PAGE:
GreenOak Accounting specializes in working with therapists in private practice, and they have helped hundreds of therapists across the country reach their financial goals. They offer a number of monthly packages to fit a growing practice's needs - from bookkeeping to CFO services. Other specialized services include Profit First Support, compensation planning, and customized KPI Dashboards. They help therapists achieve their clinical goals by making sure they have a profitable practice, and offer unsurpassed support along the way.

If you’re interested in scheduling a complimentary consultation, please visit their website at www.GreenOakAccounting.com/consultation to learn more.

Thrizer

Thrizer is a new modern billing platform for therapists that was built on the belief that therapy should be accessible AND clinicians should earn what they are worth. Their platform automatically gets clients reimbursed by their insurance after every session. Just by billing your clients through Thrizer, you can potentially save them hundreds every month, with no extra work on your end. Every time you bill a client through Thrizer, an insurance claim is automatically generated and sent directly to the client's insurance. From there, Thrizer provides concierge support to ensure clients get their reimbursement quickly, directly into their bank account. By eliminating reimbursement by check, confusion around benefits, and obscurity with reimbursement status, they allow your clients to focus on what actually matters rather than worrying about their money. It is very quick to get set up and it works great in completement with EHR systems. Their team is super helpful and responsive, and the founder is actually a long-time therapy client who grew frustrated with his reimbursement times The best part is you don't need to give up your rate. They charge a standard 3% payment processing fee!

Thrizer lets you become more accessible while remaining in complete control of your practice. A better experience for your clients during therapy means higher retention. Money won't be the reason they quit on therapy. Sign up using bit.ly/moderntherapists if you want to test Thrizer completely risk free! Sign up for Thrizer with code 'moderntherapists' for 1 month of no credit card fees or payment processing fees! That’s right - you will get one month of no payment processing fees, meaning you earn 100% of your cash rate during that time.

Resources for Modern Therapists mentioned in this Podcast Episode:

We’ve pulled together resources mentioned in this episode and put together some handy-dandy links. Please note that some of the links below may be affiliate links, so if you purchase after clicking below, we may get a little bit of cash in our pockets. We thank you in advance!

Abundance Practice Building Article on Copyright Infringement

From Joe Borders: Currently Active Scams Targeting Therapists

From APA: Protect your practice from scams targeting psychologists

From APA: More reports surface of telephone scammers targeting psychologists

From the SF Chronicle: ‘He held me hostage with no gun but with his words’: The phone scam gaslighting therapists

From Counseling Today: Technology Tutor: Scams aimed at counselors

From Psych Today: The Phone Scam That Targets Psychologists

From CPH & Associates: Scam Targeting Therapists: What You Need to Know

From 10News.Com: The jury duty scam you should know about

 

Relevant Episodes of MTSG Podcast:

Who’s in the Room? Siri, Alexa, and Confidentiality

Malpractice is No Joke

Gaslighting Therapists

 

Who we are:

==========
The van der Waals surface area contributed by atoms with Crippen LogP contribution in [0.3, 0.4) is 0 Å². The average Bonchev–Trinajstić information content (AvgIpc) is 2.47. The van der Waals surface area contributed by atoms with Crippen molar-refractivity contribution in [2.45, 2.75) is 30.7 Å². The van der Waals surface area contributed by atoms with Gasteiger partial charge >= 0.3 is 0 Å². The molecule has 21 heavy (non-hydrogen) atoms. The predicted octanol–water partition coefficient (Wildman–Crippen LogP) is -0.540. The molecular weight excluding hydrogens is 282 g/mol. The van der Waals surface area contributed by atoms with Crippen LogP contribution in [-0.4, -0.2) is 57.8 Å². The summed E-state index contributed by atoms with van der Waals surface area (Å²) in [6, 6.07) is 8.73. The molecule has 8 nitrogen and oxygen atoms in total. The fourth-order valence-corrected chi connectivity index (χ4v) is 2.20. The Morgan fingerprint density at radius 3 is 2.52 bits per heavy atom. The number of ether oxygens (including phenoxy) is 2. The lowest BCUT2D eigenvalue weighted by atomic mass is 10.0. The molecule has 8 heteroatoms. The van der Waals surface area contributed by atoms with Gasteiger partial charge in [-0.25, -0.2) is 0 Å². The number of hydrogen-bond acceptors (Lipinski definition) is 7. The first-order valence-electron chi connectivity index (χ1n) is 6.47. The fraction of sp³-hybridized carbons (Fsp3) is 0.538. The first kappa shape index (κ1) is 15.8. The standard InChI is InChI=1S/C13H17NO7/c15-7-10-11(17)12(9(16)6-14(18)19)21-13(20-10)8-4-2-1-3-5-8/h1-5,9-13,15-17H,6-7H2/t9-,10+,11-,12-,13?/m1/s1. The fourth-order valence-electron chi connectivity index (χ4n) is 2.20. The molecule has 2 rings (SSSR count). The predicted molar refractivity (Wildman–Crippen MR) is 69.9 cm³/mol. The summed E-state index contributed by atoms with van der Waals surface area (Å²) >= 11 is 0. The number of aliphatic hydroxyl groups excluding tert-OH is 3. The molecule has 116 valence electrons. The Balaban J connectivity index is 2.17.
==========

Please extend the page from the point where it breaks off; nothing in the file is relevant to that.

Curt Widhalm, LMFT

Curt Widhalm is in private practice in the Los Angeles area. He is the cofounder of the Therapy Reimagined conference, an Adjunct Professor at Pepperdine University and CSUN, a former Subject Matter Expert for the California Board of Behavioral Sciences, former CFO of the California Association of Marriage and Family Therapists, and a loving husband and father. He is 1/2 great person, 1/2 provocateur, and 1/2 geek, in that order. He dabbles in the dark art of making "dad jokes" and usually has a half-empty cup of coffee somewhere nearby. Learn more at: www.curtwidhalm.com

Katie Vernoy, LMFT

Katie Vernoy is a Licensed Marriage and Family Therapist, coach, and consultant supporting leaders, visionaries, executives, and helping professionals to create sustainable careers. Katie, with Curt, has developed workshops and a conference, Therapy Reimagined, to support therapists navigating through the modern challenges of this profession. Katie is also a former President of the California Association of Marriage and Family Therapists. In her spare time, Katie is secretly siphoning off Curt's youthful energy, so that she can take over the world. Learn more at: www.katievernoy.com

A Quick Note:

Our opinions are our own. We are only speaking for ourselves – except when we speak for each other, or over each other. We’re working on it.

Our guests are also only speaking for themselves and have their own opinions. We aren’t trying to take their voice, and no one speaks for us either. Mostly because they don’t want to, but hey.

Stay in Touch with Curt, Katie, and the whole Therapy Reimagined #TherapyMovement:


Patreon

Buy Me A Coffee

Podcast Homepage

Therapy Reimagined Homepage

Facebook

Twitter

Instagram

YouTube

 

Consultation services with Curt Widhalm or Katie Vernoy:

The Fifty-Minute Hour

Connect with the Modern Therapist Community:

Our Facebook Group – The Modern Therapists Group

 

Modern Therapist’s Survival Guide Creative Credits:

Voice Over by DW McCann https://www.facebook.com/McCannDW/

Music by Crystal Grooms Mangano https://groomsymusic.com/

 

Jun 06, 2022
Beyond Reimagination: Improving your client outcomes by understanding what big tech is doing right (and wrong) with mental health apps
01:16:12

Beyond Reimagination: Improving your client outcomes by understanding what big tech is doing right (and wrong) with mental health apps